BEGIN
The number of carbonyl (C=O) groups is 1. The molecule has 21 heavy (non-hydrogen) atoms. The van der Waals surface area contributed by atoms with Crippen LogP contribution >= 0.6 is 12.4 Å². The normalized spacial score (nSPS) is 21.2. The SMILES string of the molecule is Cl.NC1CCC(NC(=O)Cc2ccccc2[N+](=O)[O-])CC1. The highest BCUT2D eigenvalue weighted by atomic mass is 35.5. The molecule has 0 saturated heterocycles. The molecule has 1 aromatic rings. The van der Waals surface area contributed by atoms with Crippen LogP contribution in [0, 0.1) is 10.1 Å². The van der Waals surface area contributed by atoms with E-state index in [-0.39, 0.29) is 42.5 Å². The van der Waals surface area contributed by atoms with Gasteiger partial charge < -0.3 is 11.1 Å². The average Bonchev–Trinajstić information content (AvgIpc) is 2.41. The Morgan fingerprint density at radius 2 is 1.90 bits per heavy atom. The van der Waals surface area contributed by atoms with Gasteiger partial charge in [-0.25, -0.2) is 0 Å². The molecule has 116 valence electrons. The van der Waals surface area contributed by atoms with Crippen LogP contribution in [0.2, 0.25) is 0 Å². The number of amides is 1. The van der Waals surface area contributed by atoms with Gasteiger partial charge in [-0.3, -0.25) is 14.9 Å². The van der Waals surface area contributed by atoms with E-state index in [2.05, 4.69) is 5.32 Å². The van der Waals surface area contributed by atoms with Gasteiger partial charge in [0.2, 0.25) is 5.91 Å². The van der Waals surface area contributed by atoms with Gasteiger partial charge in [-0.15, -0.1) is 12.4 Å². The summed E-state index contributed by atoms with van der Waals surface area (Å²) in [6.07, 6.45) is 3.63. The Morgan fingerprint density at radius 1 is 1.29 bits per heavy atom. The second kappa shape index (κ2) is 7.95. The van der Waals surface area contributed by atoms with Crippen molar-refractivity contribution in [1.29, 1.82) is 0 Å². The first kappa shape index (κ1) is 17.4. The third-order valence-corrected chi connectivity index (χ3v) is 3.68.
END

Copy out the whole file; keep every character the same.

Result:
The number of carbonyl (C=O) groups is 1. The molecule has 21 heavy (non-hydrogen) atoms. The van der Waals surface area contributed by atoms with Crippen LogP contribution >= 0.6 is 12.4 Å². The normalized spacial score (nSPS) is 21.2. The SMILES string of the molecule is Cl.NC1CCC(NC(=O)Cc2ccccc2[N+](=O)[O-])CC1. The highest BCUT2D eigenvalue weighted by atomic mass is 35.5. The molecule has 0 saturated heterocycles. The molecule has 1 aromatic rings. The van der Waals surface area contributed by atoms with Crippen LogP contribution in [0, 0.1) is 10.1 Å². The van der Waals surface area contributed by atoms with E-state index in [-0.39, 0.29) is 42.5 Å². The van der Waals surface area contributed by atoms with Gasteiger partial charge < -0.3 is 11.1 Å². The average Bonchev–Trinajstić information content (AvgIpc) is 2.41. The Morgan fingerprint density at radius 2 is 1.90 bits per heavy atom. The van der Waals surface area contributed by atoms with Gasteiger partial charge in [-0.25, -0.2) is 0 Å². The molecule has 116 valence electrons. The van der Waals surface area contributed by atoms with Crippen LogP contribution in [0.2, 0.25) is 0 Å². The number of amides is 1. The van der Waals surface area contributed by atoms with Gasteiger partial charge in [-0.3, -0.25) is 14.9 Å². The van der Waals surface area contributed by atoms with E-state index in [2.05, 4.69) is 5.32 Å². The van der Waals surface area contributed by atoms with Gasteiger partial charge in [0.2, 0.25) is 5.91 Å². The van der Waals surface area contributed by atoms with Gasteiger partial charge in [-0.15, -0.1) is 12.4 Å². The summed E-state index contributed by atoms with van der Waals surface area (Å²) in [6.07, 6.45) is 3.63. The Morgan fingerprint density at radius 1 is 1.29 bits per heavy atom. The second kappa shape index (κ2) is 7.95. The van der Waals surface area contributed by atoms with Crippen molar-refractivity contribution in [1.29, 1.82) is 0 Å². The first kappa shape index (κ1) is 17.4. The third-order valence-corrected chi connectivity index (χ3v) is 3.68.